There is clear evidence that excess sugar consumption is linked to obesity and obesity is linked to many diseases, such as high blood pressure, type 2 diabetes, heart disease, cancer and so on.
Based on the clinical evidence, the magnitude of the trouble this country faces is tremendous. According to Australian Bureau of Statistics survey in 2011/12, ‘almost 2 in 3 adults and 1 in 4 of children are overweight or obese’ (www.AIHW.gov.au).
The good news is other governments have realised the real impact of excessive sugar consumption to society and therefore they are “intervening”.
By now you would’ve heard that drinking sugary soft-drinks in the UK is about to be more expensive. UK has just introduced a new sugar levy on the soft-drinks industry.
This bold move has been celebrated by many health experts. The opponents argue that this kind of government intervention is not effective. They believe this is just another revenue raising initiative and will backfire on the nation employment rates.
Let’s take a look at Australian government intervention impacting the consumption of products such as alcohol and tobacco.
A lot of us enjoy alcohol when socialising, though many have been exposed to the impact of alcohol in our daily life, from drink-driving to alcohol related illness and violence. To counter these, government imposes strict rules around liquor licensing, responsible service of alcohol and collected taxes worth around $6 billion dollars.
The Alcopops tax introduced in 2008 was aimed to curb excessive drinking among the youths, who were claimed to be the main consumers of the product category.
ABS data shows that consumption of RTDs (premixes cans and bottles) has been declining and as it turns out the consumption of spirits and wine categories beverages went up, most notably shortly after its introduction from 2009 – 2011. Clearly this is a successful effort to curb Alcopops consumption. But has it successfully achieved its intended purpose? Perhaps, not so much.
On top of collecting a mountain of taxes on tobacco, government, along with various health organisations have implemented significant measures, often unpopular, such as: smoke free outdoor areas, plain packaging, health warnings on cigarettes and retail display restrictions.
The result is evident. According to graph below the percentage of population who smokes over the last twenty-five years has dropped from around 24% to just above 12%.
So will sugar tax affect your consumption on sugary drinks?
The real impact on this newly introduced legislation in the UK is yet to be known, but the question is, should we follow? According to submission to Tax Whitepaper by multiple research and health organisations in South Australia, ‘imposing a 20% tax on sugar-sweetened beverages would reduce consumption by 24%’ (bettertax.gov.au).
So will sugar tax alone is effective to reduce consumption of this new enemy? will beverage manufacturers start to substitute sugar with other manmade sweeteners that have worse impact than sugar. Guess what? They already have!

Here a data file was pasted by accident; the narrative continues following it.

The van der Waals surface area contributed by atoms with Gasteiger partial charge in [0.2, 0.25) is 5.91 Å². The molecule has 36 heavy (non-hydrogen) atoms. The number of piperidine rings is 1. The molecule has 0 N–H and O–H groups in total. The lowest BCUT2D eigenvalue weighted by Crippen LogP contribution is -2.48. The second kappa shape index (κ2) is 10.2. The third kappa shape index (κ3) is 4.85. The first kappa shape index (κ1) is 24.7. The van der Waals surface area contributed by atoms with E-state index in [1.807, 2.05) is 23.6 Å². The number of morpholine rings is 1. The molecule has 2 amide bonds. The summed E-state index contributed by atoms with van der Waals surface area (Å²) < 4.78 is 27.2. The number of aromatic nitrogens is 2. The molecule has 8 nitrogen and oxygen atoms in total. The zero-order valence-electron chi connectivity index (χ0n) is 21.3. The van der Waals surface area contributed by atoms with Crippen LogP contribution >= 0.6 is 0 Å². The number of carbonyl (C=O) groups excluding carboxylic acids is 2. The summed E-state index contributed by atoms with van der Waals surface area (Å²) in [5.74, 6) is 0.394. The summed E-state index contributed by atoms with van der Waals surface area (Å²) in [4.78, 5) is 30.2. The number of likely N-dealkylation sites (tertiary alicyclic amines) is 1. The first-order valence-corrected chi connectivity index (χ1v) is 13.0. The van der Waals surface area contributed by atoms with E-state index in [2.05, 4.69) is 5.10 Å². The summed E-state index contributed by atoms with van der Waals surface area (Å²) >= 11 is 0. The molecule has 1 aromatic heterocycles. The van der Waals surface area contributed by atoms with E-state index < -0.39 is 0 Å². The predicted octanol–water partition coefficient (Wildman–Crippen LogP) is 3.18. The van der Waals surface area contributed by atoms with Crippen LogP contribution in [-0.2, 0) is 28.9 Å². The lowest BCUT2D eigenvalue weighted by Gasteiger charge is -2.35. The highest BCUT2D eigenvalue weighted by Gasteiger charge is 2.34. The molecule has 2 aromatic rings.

So why do we discriminate against beverage producers? What about fast-food retailers and other sugar-sweetened processed foods? Alcohol beverages are often high in sugar content too.
From recent new products that have hit our supermarket shelves, it is evident that large corporations are ahead of the game. They have created healthier options and market them with smart advertising, packaging and colour to re-create a healthier image of their brands.
After taking a closer look into government interventions on alcohol and tobacco consumption, there is no denying that taxation has an impact on our consumption. But how effective is it to achieve its intended purpose? I think everyone would agree that there is no silver bullet to solve this problem. However, targeted taxation along with implementation of educational and social measures will certainly pay dividends in the long-term.
Abs.gov.au. (2016). Apparent Consumption of Alcohol, Australia, 2013-14. [online] Available at: http://www.abs.gov.au/ausstats/abs@.nsf/Lookup/4307.0.55.001main+features12013-14 [Accessed 27 Mar. 2016].
Aihw.gov.au. (2016). Overweight and obesity (AIHW). [online] Available at: http://www.aihw.gov.au/overweight-and-obesity/ [Accessed 27 Mar. 2016].
Behaviouralinsights.co.uk. (2016). Â» Sugar tax: how will it affect behaviour? | The Behavioural Insights Team. [online] Available at: http://www.behaviouralinsights.co.uk/health/behaviour-change-and-the-new-sugar-tax/ [Accessed 27 Mar. 2016].
Health.gov.au. (2016). Department of Health | Tobacco key facts and figures. [online] Available at: http://www.health.gov.au/internet/main/publishing.nsf/content/tobacco-kff [Accessed 27 Mar. 2016].
http://bettertax.gov.au. (2016). Tax White Paper Submission. [online] Available at: http://bettertax.gov.au/files/2015/06/Heart_Foundation_South_Australia.pdf [Accessed 26 Mar. 2016].
Mitchell, S. (2016). Coca-Cola seeks new life for Coke Life. [online] The Sydney Morning Herald. Available at: http://www.smh.com.au/business/retail/cocacola-seeks-new-life-for-coke-life-20160209-gmpxww.html [Accessed 27 Mar. 2016].
NewsComAu. (2016). ‘Alcopop’ tax fails to deter teen binge drinking, raises $4.5 billion in revenue. [online] Available at: http://www.news.com.au/lifestyle/food/alcopop-tax-fails-to-deter-teen-binge-drinking-raises-45-billion-in-revenue/story-fneuz92c-1226650824648 [Accessed 27 Mar. 2016].
Stanfordhealthcare.org. (2016). Obesity. [online] Available at: https://stanfordhealthcare.org/medical-conditions/healthy-living/obesity.html [Accessed 27 Mar. 2016].